China will promote the stable and healthy development of the real estate market in 2017, said a statement issued Friday after the Central Economic Work Conference.
"Houses are built to be inhabited, not for speculation," the statement said.
The country will establish a market-oriented and long-term mechanism that can curb a real estate bubble and prevent erratic fluctuations, the statement said.
The government will use land, investment, lawmaking, fiscal and taxation and financial instruments in order to achieve its aim.
Land supply should be increased reasonably in cities with strong pressure from rising prices, it said.
De-stocking efforts in third- and fourth-tier cities should be stressed.
In 2017, China will "take control of" money supply at the macro level, the statement said, while credit policy at the micro level should support the reasonable purchase of homes as residences and tightly restrict credit in speculation.
Policymakers have set the tone for the real estate market, while stressing expansion of people's access to homeownership, said Ni Pengfei, a senior researcher at the Chinese Academy of Social Sciences.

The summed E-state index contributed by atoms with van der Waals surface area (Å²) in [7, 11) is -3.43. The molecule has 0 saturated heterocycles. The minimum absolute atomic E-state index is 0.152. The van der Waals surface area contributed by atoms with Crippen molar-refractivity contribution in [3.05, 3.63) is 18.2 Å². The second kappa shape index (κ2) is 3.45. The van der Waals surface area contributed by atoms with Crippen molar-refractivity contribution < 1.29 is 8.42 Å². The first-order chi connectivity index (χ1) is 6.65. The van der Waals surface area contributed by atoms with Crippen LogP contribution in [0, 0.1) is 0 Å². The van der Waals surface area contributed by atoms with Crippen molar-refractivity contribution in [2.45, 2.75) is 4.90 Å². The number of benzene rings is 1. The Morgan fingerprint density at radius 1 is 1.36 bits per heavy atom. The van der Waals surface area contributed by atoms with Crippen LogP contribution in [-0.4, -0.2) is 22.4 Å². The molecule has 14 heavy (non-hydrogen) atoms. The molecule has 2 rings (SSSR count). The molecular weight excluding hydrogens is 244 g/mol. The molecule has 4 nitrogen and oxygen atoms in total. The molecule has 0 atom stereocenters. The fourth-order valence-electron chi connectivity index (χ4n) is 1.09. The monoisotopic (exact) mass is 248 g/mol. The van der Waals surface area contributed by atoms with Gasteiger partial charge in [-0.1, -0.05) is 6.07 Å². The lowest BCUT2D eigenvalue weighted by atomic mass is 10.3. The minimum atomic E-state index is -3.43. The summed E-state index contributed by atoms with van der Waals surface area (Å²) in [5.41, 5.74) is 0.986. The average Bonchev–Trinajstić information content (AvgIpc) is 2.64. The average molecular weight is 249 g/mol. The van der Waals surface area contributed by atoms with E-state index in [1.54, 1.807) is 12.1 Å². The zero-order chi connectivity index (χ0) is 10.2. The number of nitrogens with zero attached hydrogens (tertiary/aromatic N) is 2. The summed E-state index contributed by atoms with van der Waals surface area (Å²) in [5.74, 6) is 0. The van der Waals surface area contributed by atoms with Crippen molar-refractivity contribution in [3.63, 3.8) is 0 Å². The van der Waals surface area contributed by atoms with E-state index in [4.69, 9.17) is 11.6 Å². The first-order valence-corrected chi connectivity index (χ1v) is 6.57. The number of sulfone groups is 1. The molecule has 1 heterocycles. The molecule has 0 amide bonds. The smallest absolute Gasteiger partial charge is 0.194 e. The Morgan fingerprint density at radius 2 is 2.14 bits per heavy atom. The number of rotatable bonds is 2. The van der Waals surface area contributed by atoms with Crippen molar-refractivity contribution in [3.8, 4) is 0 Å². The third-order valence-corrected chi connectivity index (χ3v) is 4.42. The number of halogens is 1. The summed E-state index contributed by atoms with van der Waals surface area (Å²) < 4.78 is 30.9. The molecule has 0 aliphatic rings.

Liu Hongyu, head of the real estate research institute of Tsinghua University, stressed the importance of introducing a long-term mechanism in keeping real estate stable and healthy.
Low investment returns in the real economy and easy credit have triggered excessive growth in property prices in China and attracted too many financial resources to the real estate sector, causing bubbles and risks.
By the end of November, 690.95 million square meters of property remained unsold in China, down 4.27 million square meters from a month earlier.
China's property market has become increasingly diversified, with major cities reporting record prices and smaller cities struggling to shift the glut.
The split picture means the government still needs to strike a balance between curbing asset bubbles in big cities and boosting sales in smaller cities.
The three-day conference, which concluded Friday, saw Chinese leaders and senior officials sketch out the country's guiding economic policies and priorities for the next year.